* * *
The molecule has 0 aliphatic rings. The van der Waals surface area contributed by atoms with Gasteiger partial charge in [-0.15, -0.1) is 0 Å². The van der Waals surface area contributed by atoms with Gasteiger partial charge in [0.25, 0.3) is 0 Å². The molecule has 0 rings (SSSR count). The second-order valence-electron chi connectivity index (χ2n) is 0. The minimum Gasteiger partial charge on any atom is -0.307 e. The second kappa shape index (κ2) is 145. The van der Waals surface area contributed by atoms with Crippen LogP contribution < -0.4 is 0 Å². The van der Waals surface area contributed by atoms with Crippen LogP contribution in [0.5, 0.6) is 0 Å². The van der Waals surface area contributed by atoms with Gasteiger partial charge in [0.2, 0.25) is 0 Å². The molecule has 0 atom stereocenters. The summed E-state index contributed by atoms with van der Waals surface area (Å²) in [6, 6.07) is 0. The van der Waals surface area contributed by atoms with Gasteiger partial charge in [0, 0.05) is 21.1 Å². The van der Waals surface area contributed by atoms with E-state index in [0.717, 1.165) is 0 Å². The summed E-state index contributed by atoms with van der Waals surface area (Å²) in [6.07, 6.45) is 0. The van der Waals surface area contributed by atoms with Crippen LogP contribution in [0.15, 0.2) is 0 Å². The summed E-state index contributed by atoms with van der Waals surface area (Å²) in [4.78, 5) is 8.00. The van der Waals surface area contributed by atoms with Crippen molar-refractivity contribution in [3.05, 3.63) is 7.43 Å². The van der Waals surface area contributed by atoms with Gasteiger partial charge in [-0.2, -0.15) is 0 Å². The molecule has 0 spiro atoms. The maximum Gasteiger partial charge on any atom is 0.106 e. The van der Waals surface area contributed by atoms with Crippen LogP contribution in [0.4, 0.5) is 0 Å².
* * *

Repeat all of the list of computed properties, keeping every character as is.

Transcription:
The molecule has 0 aliphatic rings. The van der Waals surface area contributed by atoms with Gasteiger partial charge in [-0.15, -0.1) is 0 Å². The van der Waals surface area contributed by atoms with Gasteiger partial charge in [0.25, 0.3) is 0 Å². The molecule has 0 rings (SSSR count). The second-order valence-electron chi connectivity index (χ2n) is 0. The minimum Gasteiger partial charge on any atom is -0.307 e. The second kappa shape index (κ2) is 145. The van der Waals surface area contributed by atoms with Crippen LogP contribution < -0.4 is 0 Å². The van der Waals surface area contributed by atoms with Crippen LogP contribution in [0.5, 0.6) is 0 Å². The van der Waals surface area contributed by atoms with Gasteiger partial charge in [0.2, 0.25) is 0 Å². The molecule has 0 atom stereocenters. The summed E-state index contributed by atoms with van der Waals surface area (Å²) in [6, 6.07) is 0. The van der Waals surface area contributed by atoms with Gasteiger partial charge in [0, 0.05) is 21.1 Å². The van der Waals surface area contributed by atoms with E-state index in [0.717, 1.165) is 0 Å². The summed E-state index contributed by atoms with van der Waals surface area (Å²) in [6.07, 6.45) is 0. The van der Waals surface area contributed by atoms with Crippen LogP contribution in [0.15, 0.2) is 0 Å². The summed E-state index contributed by atoms with van der Waals surface area (Å²) in [4.78, 5) is 8.00. The van der Waals surface area contributed by atoms with Crippen molar-refractivity contribution in [3.05, 3.63) is 7.43 Å². The van der Waals surface area contributed by atoms with Gasteiger partial charge in [-0.2, -0.15) is 0 Å². The molecule has 0 spiro atoms. The maximum Gasteiger partial charge on any atom is 0.106 e. The van der Waals surface area contributed by atoms with Crippen LogP contribution in [0.4, 0.5) is 0 Å².